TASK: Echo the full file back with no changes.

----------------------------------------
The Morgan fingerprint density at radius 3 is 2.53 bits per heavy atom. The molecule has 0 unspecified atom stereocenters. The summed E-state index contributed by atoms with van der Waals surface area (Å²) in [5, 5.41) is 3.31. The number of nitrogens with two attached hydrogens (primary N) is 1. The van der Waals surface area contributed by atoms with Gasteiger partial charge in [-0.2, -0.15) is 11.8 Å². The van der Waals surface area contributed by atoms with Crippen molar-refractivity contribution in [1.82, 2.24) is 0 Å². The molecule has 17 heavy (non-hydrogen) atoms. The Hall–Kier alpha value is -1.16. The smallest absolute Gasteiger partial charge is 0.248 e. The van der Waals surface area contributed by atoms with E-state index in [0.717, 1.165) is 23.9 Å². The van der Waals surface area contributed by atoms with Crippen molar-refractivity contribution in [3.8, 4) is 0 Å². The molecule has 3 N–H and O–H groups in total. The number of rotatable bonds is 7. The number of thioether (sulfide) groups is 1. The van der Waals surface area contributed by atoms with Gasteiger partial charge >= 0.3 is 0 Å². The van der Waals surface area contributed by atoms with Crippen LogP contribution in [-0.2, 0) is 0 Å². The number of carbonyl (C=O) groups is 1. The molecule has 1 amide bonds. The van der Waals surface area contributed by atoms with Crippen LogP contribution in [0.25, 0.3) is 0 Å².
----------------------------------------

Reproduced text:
The Morgan fingerprint density at radius 3 is 2.53 bits per heavy atom. The molecule has 0 unspecified atom stereocenters. The summed E-state index contributed by atoms with van der Waals surface area (Å²) in [5, 5.41) is 3.31. The number of nitrogens with two attached hydrogens (primary N) is 1. The van der Waals surface area contributed by atoms with Gasteiger partial charge in [-0.2, -0.15) is 11.8 Å². The van der Waals surface area contributed by atoms with Crippen molar-refractivity contribution in [1.82, 2.24) is 0 Å². The molecule has 17 heavy (non-hydrogen) atoms. The Hall–Kier alpha value is -1.16. The smallest absolute Gasteiger partial charge is 0.248 e. The van der Waals surface area contributed by atoms with E-state index in [0.717, 1.165) is 23.9 Å². The van der Waals surface area contributed by atoms with Crippen molar-refractivity contribution in [3.8, 4) is 0 Å². The molecule has 3 N–H and O–H groups in total. The number of rotatable bonds is 7. The number of thioether (sulfide) groups is 1. The van der Waals surface area contributed by atoms with Gasteiger partial charge >= 0.3 is 0 Å². The van der Waals surface area contributed by atoms with Crippen LogP contribution in [-0.2, 0) is 0 Å². The number of carbonyl (C=O) groups is 1. The molecule has 1 amide bonds. The van der Waals surface area contributed by atoms with Crippen LogP contribution in [0.25, 0.3) is 0 Å².